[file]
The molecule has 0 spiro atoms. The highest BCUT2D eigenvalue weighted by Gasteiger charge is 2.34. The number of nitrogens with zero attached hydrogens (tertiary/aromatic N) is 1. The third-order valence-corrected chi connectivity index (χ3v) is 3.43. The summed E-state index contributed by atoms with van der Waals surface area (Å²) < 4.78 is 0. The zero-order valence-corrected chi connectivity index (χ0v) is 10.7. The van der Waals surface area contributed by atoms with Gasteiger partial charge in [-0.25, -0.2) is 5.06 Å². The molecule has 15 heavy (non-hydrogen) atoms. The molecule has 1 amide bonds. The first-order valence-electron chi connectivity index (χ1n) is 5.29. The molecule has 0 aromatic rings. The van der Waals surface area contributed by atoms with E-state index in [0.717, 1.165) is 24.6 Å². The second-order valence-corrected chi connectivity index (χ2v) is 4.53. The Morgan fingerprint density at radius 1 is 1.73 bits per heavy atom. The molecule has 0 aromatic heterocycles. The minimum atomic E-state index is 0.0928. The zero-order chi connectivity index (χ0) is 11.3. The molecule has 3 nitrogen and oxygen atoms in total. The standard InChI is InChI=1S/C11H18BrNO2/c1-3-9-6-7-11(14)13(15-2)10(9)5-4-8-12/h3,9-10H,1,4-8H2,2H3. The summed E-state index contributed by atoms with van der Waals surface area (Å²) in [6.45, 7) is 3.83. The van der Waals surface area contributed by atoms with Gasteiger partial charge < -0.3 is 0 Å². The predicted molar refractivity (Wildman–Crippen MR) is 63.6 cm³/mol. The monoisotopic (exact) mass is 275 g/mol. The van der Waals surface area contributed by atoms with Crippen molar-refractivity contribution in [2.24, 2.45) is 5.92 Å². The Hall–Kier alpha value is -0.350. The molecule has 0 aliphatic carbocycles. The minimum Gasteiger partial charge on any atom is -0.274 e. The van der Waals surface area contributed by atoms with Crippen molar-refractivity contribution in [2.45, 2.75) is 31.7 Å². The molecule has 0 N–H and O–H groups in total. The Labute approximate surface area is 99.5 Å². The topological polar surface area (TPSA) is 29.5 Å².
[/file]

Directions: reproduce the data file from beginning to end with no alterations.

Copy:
The molecule has 0 spiro atoms. The highest BCUT2D eigenvalue weighted by Gasteiger charge is 2.34. The number of nitrogens with zero attached hydrogens (tertiary/aromatic N) is 1. The third-order valence-corrected chi connectivity index (χ3v) is 3.43. The summed E-state index contributed by atoms with van der Waals surface area (Å²) < 4.78 is 0. The zero-order valence-corrected chi connectivity index (χ0v) is 10.7. The van der Waals surface area contributed by atoms with Gasteiger partial charge in [-0.25, -0.2) is 5.06 Å². The molecule has 15 heavy (non-hydrogen) atoms. The molecule has 1 amide bonds. The first-order valence-electron chi connectivity index (χ1n) is 5.29. The molecule has 0 aromatic rings. The van der Waals surface area contributed by atoms with E-state index in [0.717, 1.165) is 24.6 Å². The second-order valence-corrected chi connectivity index (χ2v) is 4.53. The Morgan fingerprint density at radius 1 is 1.73 bits per heavy atom. The molecule has 0 aromatic heterocycles. The minimum atomic E-state index is 0.0928. The zero-order chi connectivity index (χ0) is 11.3. The molecule has 3 nitrogen and oxygen atoms in total. The standard InChI is InChI=1S/C11H18BrNO2/c1-3-9-6-7-11(14)13(15-2)10(9)5-4-8-12/h3,9-10H,1,4-8H2,2H3. The summed E-state index contributed by atoms with van der Waals surface area (Å²) in [6.45, 7) is 3.83. The van der Waals surface area contributed by atoms with Gasteiger partial charge < -0.3 is 0 Å². The predicted molar refractivity (Wildman–Crippen MR) is 63.6 cm³/mol. The monoisotopic (exact) mass is 275 g/mol. The van der Waals surface area contributed by atoms with Crippen molar-refractivity contribution in [2.24, 2.45) is 5.92 Å². The Hall–Kier alpha value is -0.350. The molecule has 0 aliphatic carbocycles. The minimum Gasteiger partial charge on any atom is -0.274 e. The van der Waals surface area contributed by atoms with Crippen molar-refractivity contribution in [2.45, 2.75) is 31.7 Å². The molecule has 0 N–H and O–H groups in total. The Labute approximate surface area is 99.5 Å². The topological polar surface area (TPSA) is 29.5 Å².